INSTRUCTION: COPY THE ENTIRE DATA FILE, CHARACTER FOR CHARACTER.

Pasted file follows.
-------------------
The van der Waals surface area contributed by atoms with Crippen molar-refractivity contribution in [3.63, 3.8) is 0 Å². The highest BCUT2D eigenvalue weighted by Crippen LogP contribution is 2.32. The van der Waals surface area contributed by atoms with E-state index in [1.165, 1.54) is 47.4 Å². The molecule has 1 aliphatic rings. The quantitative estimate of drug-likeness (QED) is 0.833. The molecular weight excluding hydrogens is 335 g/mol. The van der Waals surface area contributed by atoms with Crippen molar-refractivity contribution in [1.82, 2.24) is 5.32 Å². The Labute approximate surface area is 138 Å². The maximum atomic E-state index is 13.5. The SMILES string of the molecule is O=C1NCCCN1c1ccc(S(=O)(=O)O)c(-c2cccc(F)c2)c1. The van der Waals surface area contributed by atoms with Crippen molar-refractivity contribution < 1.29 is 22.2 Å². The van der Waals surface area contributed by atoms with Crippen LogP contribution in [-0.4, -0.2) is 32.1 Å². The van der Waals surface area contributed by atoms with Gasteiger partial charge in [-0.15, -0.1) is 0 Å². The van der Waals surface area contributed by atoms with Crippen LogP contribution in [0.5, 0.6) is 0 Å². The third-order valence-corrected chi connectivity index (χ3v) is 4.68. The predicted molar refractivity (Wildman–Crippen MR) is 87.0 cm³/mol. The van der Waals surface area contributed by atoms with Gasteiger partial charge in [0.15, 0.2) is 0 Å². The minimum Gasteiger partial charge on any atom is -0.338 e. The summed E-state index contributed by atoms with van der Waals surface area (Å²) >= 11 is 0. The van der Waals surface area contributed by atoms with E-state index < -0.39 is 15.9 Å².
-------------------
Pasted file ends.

The van der Waals surface area contributed by atoms with Crippen molar-refractivity contribution in [3.63, 3.8) is 0 Å². The highest BCUT2D eigenvalue weighted by Crippen LogP contribution is 2.32. The van der Waals surface area contributed by atoms with E-state index in [1.165, 1.54) is 47.4 Å². The molecule has 1 aliphatic rings. The quantitative estimate of drug-likeness (QED) is 0.833. The molecular weight excluding hydrogens is 335 g/mol. The van der Waals surface area contributed by atoms with Crippen molar-refractivity contribution in [1.82, 2.24) is 5.32 Å². The Labute approximate surface area is 138 Å². The maximum atomic E-state index is 13.5. The SMILES string of the molecule is O=C1NCCCN1c1ccc(S(=O)(=O)O)c(-c2cccc(F)c2)c1. The van der Waals surface area contributed by atoms with Crippen molar-refractivity contribution < 1.29 is 22.2 Å². The van der Waals surface area contributed by atoms with Crippen LogP contribution in [-0.4, -0.2) is 32.1 Å². The van der Waals surface area contributed by atoms with Gasteiger partial charge in [-0.15, -0.1) is 0 Å². The van der Waals surface area contributed by atoms with Crippen LogP contribution in [0.5, 0.6) is 0 Å². The third-order valence-corrected chi connectivity index (χ3v) is 4.68. The predicted molar refractivity (Wildman–Crippen MR) is 87.0 cm³/mol. The van der Waals surface area contributed by atoms with Gasteiger partial charge in [0.15, 0.2) is 0 Å². The minimum Gasteiger partial charge on any atom is -0.338 e. The summed E-state index contributed by atoms with van der Waals surface area (Å²) >= 11 is 0. The van der Waals surface area contributed by atoms with E-state index < -0.39 is 15.9 Å².